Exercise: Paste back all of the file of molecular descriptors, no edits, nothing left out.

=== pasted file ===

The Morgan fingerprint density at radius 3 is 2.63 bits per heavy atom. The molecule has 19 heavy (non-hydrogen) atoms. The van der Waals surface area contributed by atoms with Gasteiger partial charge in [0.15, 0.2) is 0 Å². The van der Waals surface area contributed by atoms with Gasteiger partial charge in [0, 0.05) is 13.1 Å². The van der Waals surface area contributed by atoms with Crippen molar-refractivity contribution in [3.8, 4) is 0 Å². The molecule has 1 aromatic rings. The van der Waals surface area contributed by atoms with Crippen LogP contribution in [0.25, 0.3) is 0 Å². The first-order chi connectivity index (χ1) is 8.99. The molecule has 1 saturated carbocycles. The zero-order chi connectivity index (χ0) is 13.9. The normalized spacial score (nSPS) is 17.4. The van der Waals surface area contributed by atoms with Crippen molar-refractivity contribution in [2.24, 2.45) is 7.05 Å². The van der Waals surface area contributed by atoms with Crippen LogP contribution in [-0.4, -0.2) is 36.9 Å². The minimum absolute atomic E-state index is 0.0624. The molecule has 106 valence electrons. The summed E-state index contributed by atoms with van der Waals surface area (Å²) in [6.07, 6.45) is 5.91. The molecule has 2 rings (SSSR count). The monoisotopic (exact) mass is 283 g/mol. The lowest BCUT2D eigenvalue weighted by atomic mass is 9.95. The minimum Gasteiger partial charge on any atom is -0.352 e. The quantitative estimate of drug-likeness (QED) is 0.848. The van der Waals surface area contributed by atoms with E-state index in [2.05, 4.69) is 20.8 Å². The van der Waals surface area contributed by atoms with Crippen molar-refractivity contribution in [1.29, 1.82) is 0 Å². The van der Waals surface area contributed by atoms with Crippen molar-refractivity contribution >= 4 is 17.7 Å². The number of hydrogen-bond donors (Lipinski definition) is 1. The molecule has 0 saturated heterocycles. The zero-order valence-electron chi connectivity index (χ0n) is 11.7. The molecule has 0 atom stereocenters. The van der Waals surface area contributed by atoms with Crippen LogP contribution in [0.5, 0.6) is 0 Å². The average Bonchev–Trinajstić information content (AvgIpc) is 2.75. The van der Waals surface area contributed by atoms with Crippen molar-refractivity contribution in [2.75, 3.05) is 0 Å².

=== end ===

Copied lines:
The Morgan fingerprint density at radius 3 is 2.63 bits per heavy atom. The molecule has 19 heavy (non-hydrogen) atoms. The van der Waals surface area contributed by atoms with Gasteiger partial charge in [0.15, 0.2) is 0 Å². The van der Waals surface area contributed by atoms with Gasteiger partial charge in [0, 0.05) is 13.1 Å². The van der Waals surface area contributed by atoms with Crippen molar-refractivity contribution in [3.8, 4) is 0 Å². The molecule has 1 aromatic rings. The van der Waals surface area contributed by atoms with Crippen LogP contribution in [0.25, 0.3) is 0 Å². The first-order chi connectivity index (χ1) is 8.99. The molecule has 1 saturated carbocycles. The zero-order chi connectivity index (χ0) is 13.9. The normalized spacial score (nSPS) is 17.4. The van der Waals surface area contributed by atoms with Crippen molar-refractivity contribution in [2.24, 2.45) is 7.05 Å². The van der Waals surface area contributed by atoms with Crippen LogP contribution in [-0.4, -0.2) is 36.9 Å². The minimum absolute atomic E-state index is 0.0624. The molecule has 106 valence electrons. The summed E-state index contributed by atoms with van der Waals surface area (Å²) in [6.07, 6.45) is 5.91. The molecule has 2 rings (SSSR count). The monoisotopic (exact) mass is 283 g/mol. The lowest BCUT2D eigenvalue weighted by atomic mass is 9.95. The minimum Gasteiger partial charge on any atom is -0.352 e. The quantitative estimate of drug-likeness (QED) is 0.848. The van der Waals surface area contributed by atoms with E-state index in [2.05, 4.69) is 20.8 Å². The van der Waals surface area contributed by atoms with Crippen molar-refractivity contribution in [1.29, 1.82) is 0 Å². The van der Waals surface area contributed by atoms with Crippen molar-refractivity contribution >= 4 is 17.7 Å². The number of hydrogen-bond donors (Lipinski definition) is 1. The molecule has 0 saturated heterocycles. The zero-order valence-electron chi connectivity index (χ0n) is 11.7. The molecule has 0 atom stereocenters. The van der Waals surface area contributed by atoms with Crippen LogP contribution in [0.5, 0.6) is 0 Å². The average Bonchev–Trinajstić information content (AvgIpc) is 2.75. The van der Waals surface area contributed by atoms with Crippen molar-refractivity contribution in [2.75, 3.05) is 0 Å².